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Sex work in Brussels: how prostitution ended up in the Aarschotstraat

Sex work in Brussels: how prostitution ended up in the Aarschotstraat

Prostitution has always existed everywhere and Brussels is no exception. The form of prostitution tolerated in a city often depends on the local mentality and the city authority’s attitude towards sex work. Development of prostitution is often also closely related to urban planning evolutions as we shall see from the example of Brussels.

Different forms of prostitution have flourished in different neighbourhoods across Brussels over the years. In the Middle Ages, “pleasure girls” as they are often termed in Dutch could be found in whorehouses or stews, around what is now Brussels’ historic market square. Stews were bathhouses that were more like brothels. It is here that punters slipped into both bath and bed.

A little further along, where the old stock exchange building now stands, there were also a few brothels in the fifteenth century.

In the seventeenth century brothels flourished in the Marollen district high up in the city. This was the age of religious wars and the Southern Netherlands were under the yoke of Catholic Spain. Soldiers from the Spanish army were regular visitors. Lonely men, far away from home for long periods of time, congregated in areas close to the area of Brussels where you could find the bordellos.

It may seem hard to fathom today, but in the past the posh St Hubertus Galleries were also a meeting place for prostitutes and their punters.

Archief van de Stad Brussel

The North District

Prostitution can no longer be found on a large scale in these places today. Nowadays the North District of Brussels, close to the North Station, is the focus of prostitution in the Belgian and Flemish capital.

Even before the North Station was built in 1841, brothels were to be found in this neighbourhood. The atmosphere in many of the  inns and theatres of this neighbourhood used to be rather bawdy. There was dancing, singing, drinking and carousing, but people always found time for a little love-making too.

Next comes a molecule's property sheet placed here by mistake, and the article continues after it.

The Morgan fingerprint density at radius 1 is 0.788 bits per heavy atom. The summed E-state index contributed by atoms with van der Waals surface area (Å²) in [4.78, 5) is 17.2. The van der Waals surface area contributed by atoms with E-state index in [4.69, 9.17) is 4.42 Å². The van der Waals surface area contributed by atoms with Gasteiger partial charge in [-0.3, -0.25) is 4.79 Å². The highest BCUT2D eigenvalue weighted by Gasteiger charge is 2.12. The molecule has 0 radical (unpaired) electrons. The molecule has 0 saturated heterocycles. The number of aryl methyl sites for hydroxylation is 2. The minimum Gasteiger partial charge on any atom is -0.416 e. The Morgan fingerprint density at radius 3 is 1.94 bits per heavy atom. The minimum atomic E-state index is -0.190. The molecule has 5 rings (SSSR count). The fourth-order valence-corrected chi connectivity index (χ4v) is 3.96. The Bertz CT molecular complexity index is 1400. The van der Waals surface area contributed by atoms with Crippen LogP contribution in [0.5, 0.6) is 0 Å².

Little by little, these brothels had to make way for the construction of the North Station, which at this time still stood on the Rogierplein. Although the neighbourhood changed as a result of urban planning, prostitution continued to exist here, albeit in a new form in and around the Rogierplein. The railway station led to a lot of to-ing and fro-ing making the station approaches the perfect place for prostitutes to recruit clients. Later, this is an activity that also spread to the boroughs of Sint-Joost and Schaarbeek.

There, in the North District, prostitution occurred behind closed doors.  Punters were welcome at ‘carrés’, family homes where the ground floor had been converted into a brothel. Prostitutes left the curtains open and with brightly coloured lights indicated that a certain kind of visitor was welcome. In addition to the ‘carrés’, there were also champagne bars. These were open day and night and visitors were well received.

Window Prostitution

Prostitution has been around forever and for many of those years city authorities have attempted to control it.  In recent times city councils have constantly been searching for a balance between keeping prostitution out and tolerating it. In the 1960s and 1970s, for instance, many champagne bars in Sint-Joost had to close down as a result of action by  Sint-Joost city council.

These were also the years when window prostitution was on the rise in Belgium. Originally, an invention in Amsterdam, it is tolerated in the Netherlands, Belgium, Germany and Switzerland.  It first came about when the Amsterdam authorities clamped down on street prostitution.  Sex workers rent a window and workspace from a window operator, for a day or part of the day.  The sex worker operates independently and negotiates fees and the services provided with the customer.

In Brussels too city administrations wanted more control over sex work, and by allowing window prostitution in the Aarschotstraat, the hope was that sex work could be concentrated in this street and would decline in other neighbourhoods.

But anyone walking around the wider perimeter around the North Station knows that prostitution still exists in several streets in Sint-Joost, but equally near the IJzerplein.

Prostitution has been happening in various forms and streets in Brussels’ North District for a long time, but tolerated window prostitution is a rather recent phenomenon. However, the term ‘tolerated’ needs to be put in context. City and municipal administrations have long been searching to find the right regulations and attitude towards sex workers, whether it is their presence in the street or their statutes and the protection given to sex workers.

Today, apart from in Brussels window prostitution is tolerated in several Flemish cities: in Antwerp in the Seamans’ Quarter, in Ghent, in the ‘Glass Street’ (Pieter Vanderdoncktdoorgang), in Ostend on the ‘Hazegras’ near the railway station, in Deinze along the Kortrijksesteenweg and in Stint-Truiden on the Luikersteenweg, known locally as the ‘Chaussée d’Amour’.  Window prostitution also occurs on many roads outside built up areas.  On the Kortrijksesteenweg between Deinze and Sint-Martens-Latem some 60 windows are said to be operating.

This article is based on an article published by Brussels media outlet BRUZZ in its Big City series.

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